A scathing critique of ADP 3-0, Unified Land Operations, the Army's current capstone doctrinal publication, has prompted a vigorous discussion among members of a professional email circuit in which I occasionally participate.
Writing in the most recent edition of Military Review, the house journal of the Army's Command and General Staff College, Army Maj. J.P. Clark lambastes ADP 3-0 for offering "timid generalities of little use to commanders and staff officers [and avoiding] nuanced discussion in favor of a numbing series of definitions, a taxonomy of operational functions and methods."
Instead, Maj. Clark avers, "Capstone doctrine should describe how the Army intends to fight in clear, compelling terms. It should help field grade and senior officers envision campaigns in all of their complexities and within the prevailing strategic context. Finally, it should help provide coherence to the efforts of the institutional Army by explaining the ramifications of resourcing decisions already made while clarifying likely future uses of land power."
That's a tall order, taller still at a time when the purposes for which the U.S. might be willing in the future to commit ground combat forces are far from clear. Writing recently in the on-line journal Foreign Policy, former undersecretary of defense for policy Rosa Brooks asks, "Just what exactly is the military?" noting that today, fewer uniformed personnel than ever before actually engage in combat, while more folks than ever not wearing uniforms do just that.
"When," she goes on to ask, "does a military stop being a military? Is there some minimum quantum of traditional 'combat' that makes a military 'military,' as opposed to something else?" At a time when most American soldiers are more consumed with winning friends than destroying enemies, and CIA-operated drones seem to be conducting the bulk of the lethal operations, that's not a trivial question.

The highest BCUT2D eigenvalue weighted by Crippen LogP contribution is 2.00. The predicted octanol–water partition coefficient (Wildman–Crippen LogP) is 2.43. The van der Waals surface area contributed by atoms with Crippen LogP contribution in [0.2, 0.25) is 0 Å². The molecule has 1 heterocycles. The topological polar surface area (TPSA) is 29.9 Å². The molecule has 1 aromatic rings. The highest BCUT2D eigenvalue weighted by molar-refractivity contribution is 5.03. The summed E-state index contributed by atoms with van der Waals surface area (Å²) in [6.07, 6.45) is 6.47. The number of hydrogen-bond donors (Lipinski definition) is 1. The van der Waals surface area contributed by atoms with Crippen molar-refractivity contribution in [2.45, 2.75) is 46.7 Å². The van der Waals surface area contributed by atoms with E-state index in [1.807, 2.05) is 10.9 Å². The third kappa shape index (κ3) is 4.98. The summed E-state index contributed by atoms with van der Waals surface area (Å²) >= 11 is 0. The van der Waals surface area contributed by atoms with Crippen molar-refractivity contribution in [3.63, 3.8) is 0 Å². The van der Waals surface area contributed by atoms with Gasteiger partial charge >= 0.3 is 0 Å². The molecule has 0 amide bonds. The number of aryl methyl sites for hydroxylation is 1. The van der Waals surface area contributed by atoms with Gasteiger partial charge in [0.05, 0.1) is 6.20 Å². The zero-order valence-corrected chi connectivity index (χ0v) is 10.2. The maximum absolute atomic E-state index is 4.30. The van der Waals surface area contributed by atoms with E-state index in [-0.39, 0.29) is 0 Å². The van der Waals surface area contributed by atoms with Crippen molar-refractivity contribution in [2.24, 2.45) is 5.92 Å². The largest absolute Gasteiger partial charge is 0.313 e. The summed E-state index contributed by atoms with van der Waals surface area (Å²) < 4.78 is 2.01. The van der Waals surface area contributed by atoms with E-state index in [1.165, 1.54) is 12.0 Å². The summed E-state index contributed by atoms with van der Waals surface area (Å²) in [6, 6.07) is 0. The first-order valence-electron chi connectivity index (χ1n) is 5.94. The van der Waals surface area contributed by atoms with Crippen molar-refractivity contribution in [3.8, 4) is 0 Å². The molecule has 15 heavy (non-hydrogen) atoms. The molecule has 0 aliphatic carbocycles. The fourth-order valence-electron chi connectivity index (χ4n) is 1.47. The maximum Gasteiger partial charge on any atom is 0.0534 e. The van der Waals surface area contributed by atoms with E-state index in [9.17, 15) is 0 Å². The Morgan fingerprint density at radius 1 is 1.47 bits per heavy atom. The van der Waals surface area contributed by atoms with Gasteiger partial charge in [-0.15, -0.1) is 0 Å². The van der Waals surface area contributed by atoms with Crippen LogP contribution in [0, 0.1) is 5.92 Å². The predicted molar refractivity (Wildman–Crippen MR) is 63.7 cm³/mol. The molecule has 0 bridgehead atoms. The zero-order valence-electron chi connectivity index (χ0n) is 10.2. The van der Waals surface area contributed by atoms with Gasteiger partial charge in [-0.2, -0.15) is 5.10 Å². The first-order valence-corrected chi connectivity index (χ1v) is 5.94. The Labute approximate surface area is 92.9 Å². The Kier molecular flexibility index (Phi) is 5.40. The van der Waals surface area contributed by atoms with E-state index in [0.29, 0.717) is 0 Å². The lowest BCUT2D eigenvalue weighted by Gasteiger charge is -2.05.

It's that question, among others, that Maj. Clark would like doctrine to answer. But it's not one that doctrine has ever been very good at answering, for reasons that Prussian theorist Carl von Clausewitz explained long ago. "Rules," he noted ñ doctrine, in today's terminology ñ "aim at fixed values, but in war everything is uncertain, and calculations have to be made with variable quantities."
There is a sense, of course, in which doctrine can and must prescribe "how the Army intends to fight." Just as doctors couldn't run an operating room, chefs a kitchen, or the conductor an orchestra without some agreed practices and the language with which to describe them, so any army needs some common terms of reference just to save time and avoid confusion.
To cite a classic example, until GPS and information sharing technology began making the requirement less urgent, the obligation to establish communications and furnish liaison among units operating in the same battlespace obeyed a prescribed formula: higher to lower, supporting to supported, left to right. Those responsibilities were doctrinal: nothing in particular would have precluded a different assignment. But some prescribed arrangement was necessary simply to avoid having to revisit the issue every time it arose.
Over the years, though, doctrine has taken on a great deal more baggage. For some, it has become a substitute for military strategy, although strategy by its very nature resists authoritative prescription. Others treat doctrine as a sort of programmatic lever, in effect rhetorical ammunition with which to fight their budget battles. And still others use doctrine to advance or discredit preferred or opposed institutional priorities.
Given all these competing purposes, it isn't surprising that, in the fighting Army at least, doctrine tends to be honored mostly in the breach. As one Soviet officer allegedly complained years ago, "One of the serious problems in planning against American doctrine is that the Americans do not read their manuals, nor do they feel any obligation to follow their doctrine."
All in all, it's hard to disagree with the colleague who emailed perceptively, in response to Maj. Clark's critique, "It seems to me the Army will first have to decide what function it expects doctrine to fulfill in the future. It seems to me we are back where we were at the end of Vietnam on that question."
He was right, both on the general point and with respect to today's strategic context. Given that context, however, before we can decide what function we want doctrine to fulfill, we first need to answer Ms. Brooks' question and decide what we mean by "military" ñ that is, to what tasks we're willing to commit America's armed forces in general and the Army in particular.
Right now, the answer seems to be, to whatever is politically convenient at the moment, which is to say, everything from killing terrorists to building schools to feeding the hungry. Somewhere in there is the formal requirement to win the nation's wars, but no one seems to know quite what that means any more.
Until we do, writing more relevant and useful doctrine may be the least of the Army's problems.